Why Anthracite and Bituminous Coals Should not be Mixed in a Firebox

Updated: 8/9/2023

This is my recollection of an experience which I believe serves as empirical evidence for why anthracite coal should not be mixed with less pure coal.


At the moment this is only a single anecdotal experience that is being used to back up a plausible claim. If I find that my judgment is corroborated by other experienced individuals, I will remove the disclaimer.

SVLS Fall Meet 2018 Saturday October 19th 2018:

I asked Ben Shell at the Sacramento Valley Live Steamers if I could have permission to drive his crab locomotive and he said “yes”. An excerpt about the original crab locomotive can be found here. The crab is a simple diminutive vertical boiler 0-4-0 design with a geared down transmission, jackshaft, and coupling rods. The already simplified design was further simplified when building Ben’s miniature. It has slip eccentrics, a store bought valve for the throttle, only a select few control valves, a hand driven emergency water pump, and a crude hand pulled brake block. The firebox door opening is tiny and the shovel provided just barely fits through it, making it hard if not impossible to control the shape of the fire bed.

At about 5:00 PM, right before dinner we walked to the steaming bay at which his crab was parked. While we were waiting for the crab to get up to steam George Potter was moving Pacific Coast No. 6 to his siding in the steaming bays very close by. I struck up my first conversation with him and found that we got along very well. 4 years later I would form a friendship with him and he became an invaluable mentor to me.

Before firing up Ben Shell asked Chris Donhost if he could use his anthracite. Chris gladly granted the request. Ben shoveled anthracite into the firebox, but when he attempted to light the fire found that he was unable to do so. He gave up on trying to light the anthracite already in the firebox and lit the bituminous coal he had supplied in the tender without removing the anthracite. This time the fire was lit successfuly and we got up to steam quickly.

A different member also named Chris came up to us as we were pulling out of the steaming bays into the yard, and asked if he could have permission to drive the crab as well. Chris was a rather eccentric steam enthusiast. He wore a felt top hat covered with souvenir badges and a feather. He said he needed to leave for a moment and would be back to ride on the crab. Because Chris did this I borrowed and attached another riding car, for a total of two, so he could ride with us. Accompanying me was Ben and his son. Ben told me attaching the extra riding car wasn't a good idea but I didn't listen. Chris didn’t return in a timely manner so we left without him. I didn’t detach the extra pointless riding car. This was a mistake as a loco as small as this crab simply did not have enough tractive effort to comfortably pull two riding cars and three passengers, increasing the difficulty of firing for me who had no experience coal firing.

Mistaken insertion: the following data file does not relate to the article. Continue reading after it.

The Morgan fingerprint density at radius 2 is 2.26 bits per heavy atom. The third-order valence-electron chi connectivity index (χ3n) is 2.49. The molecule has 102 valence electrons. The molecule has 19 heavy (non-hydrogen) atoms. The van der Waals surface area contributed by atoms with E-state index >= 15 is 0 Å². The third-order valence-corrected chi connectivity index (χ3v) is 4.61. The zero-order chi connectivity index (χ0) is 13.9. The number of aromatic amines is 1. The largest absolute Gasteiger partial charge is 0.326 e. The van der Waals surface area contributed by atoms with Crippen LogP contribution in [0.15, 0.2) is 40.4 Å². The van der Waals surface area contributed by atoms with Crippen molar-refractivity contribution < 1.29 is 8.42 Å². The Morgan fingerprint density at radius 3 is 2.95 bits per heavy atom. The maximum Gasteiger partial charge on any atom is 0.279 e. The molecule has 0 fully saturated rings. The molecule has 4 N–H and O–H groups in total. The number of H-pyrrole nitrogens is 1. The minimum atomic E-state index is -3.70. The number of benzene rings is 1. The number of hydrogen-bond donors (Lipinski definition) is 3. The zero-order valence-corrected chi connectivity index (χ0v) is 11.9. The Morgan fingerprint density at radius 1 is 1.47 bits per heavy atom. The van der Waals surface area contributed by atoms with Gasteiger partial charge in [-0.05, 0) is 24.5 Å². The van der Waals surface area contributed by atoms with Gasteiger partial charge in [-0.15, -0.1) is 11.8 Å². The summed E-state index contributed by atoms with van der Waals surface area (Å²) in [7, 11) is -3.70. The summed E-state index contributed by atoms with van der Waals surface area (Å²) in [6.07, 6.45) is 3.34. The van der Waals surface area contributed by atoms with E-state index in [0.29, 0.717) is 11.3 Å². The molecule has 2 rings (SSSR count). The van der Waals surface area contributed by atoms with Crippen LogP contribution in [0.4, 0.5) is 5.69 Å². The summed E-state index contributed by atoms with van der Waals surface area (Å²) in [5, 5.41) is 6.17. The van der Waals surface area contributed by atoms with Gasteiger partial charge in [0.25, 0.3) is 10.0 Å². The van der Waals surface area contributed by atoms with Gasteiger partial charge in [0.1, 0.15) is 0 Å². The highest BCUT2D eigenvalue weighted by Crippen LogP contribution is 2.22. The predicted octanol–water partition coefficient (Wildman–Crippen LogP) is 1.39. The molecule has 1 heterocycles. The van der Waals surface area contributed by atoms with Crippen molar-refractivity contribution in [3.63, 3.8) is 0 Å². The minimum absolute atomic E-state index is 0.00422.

When we got up to steam and started on the main line steaming was poor. I drove the crab too fast with a heavy load. As a result, it rapidly ran out of steam. I had to stop at the Oasis siding because the boiler pressure had lowered to about 80 psi. We waited about 5 minutes before departing. On the second leg of the journey the steaming rate didn’t improve and I was running out of water. The lack of pressure and water got so severe that I had to stop in the middle of the main line to regain both. I stalled traffic for a couple of minutes before finally regaining just enough pressure and water to make it back to the yard where we started from. At this point the water was low and the pressure was extremely low. Ben inspected the firebox and found one large chunk of clinker. Ben explained to me what clinker was as this was the first time I had heard of it. I was so embarrassed by my performance that I declined to drive it anymore that day. I initially assumed that the poor performance of the loco was entirely due to my inexperience coal firing and driving such a locomotive. To be fair that was a major contributing factor. However later during the running session I asked Ben if the performance had improved. He said that it was performing so poorly while I was driving it due to an unusually large amount of clinker forming. After removing the clinker and the overload of the second riding car, the loco performed as well as it normally did without running out of steam or water.

Reason why excessive clinker formed:

Before reading The Red Devil I did not know the root cause of clinker. All I knew was that use of impure coal correlates with it’s formation. However after reading the sections of The Red Devil covering how clinker forms and the purpose of clinker control steam in the Gas Producer Combustion System, I realized what happened. Clinker is generated when the temperature of the impurities forming ash exceed the ash fusion temperature. The temperature at which anthracite burns is higher than the temperature at which bituminous coal is burned. When burning bituminous coal and anthracite together, the average temperature of the fire grate is higher than when burning bituminous coal alone. When only burning anthracite, the higher temperature poses no risk of clinker because the impurities that generate ash are not present in any of the coal. However, a higher average temperature does pose a problem when burning both together because the impurities in the bituminous coal will melt into clinker more readily at the higher temperature. The lesson to take away from this experience is don’t mix anthracite with less pure coal, unless you want an extra difficult operating challenge.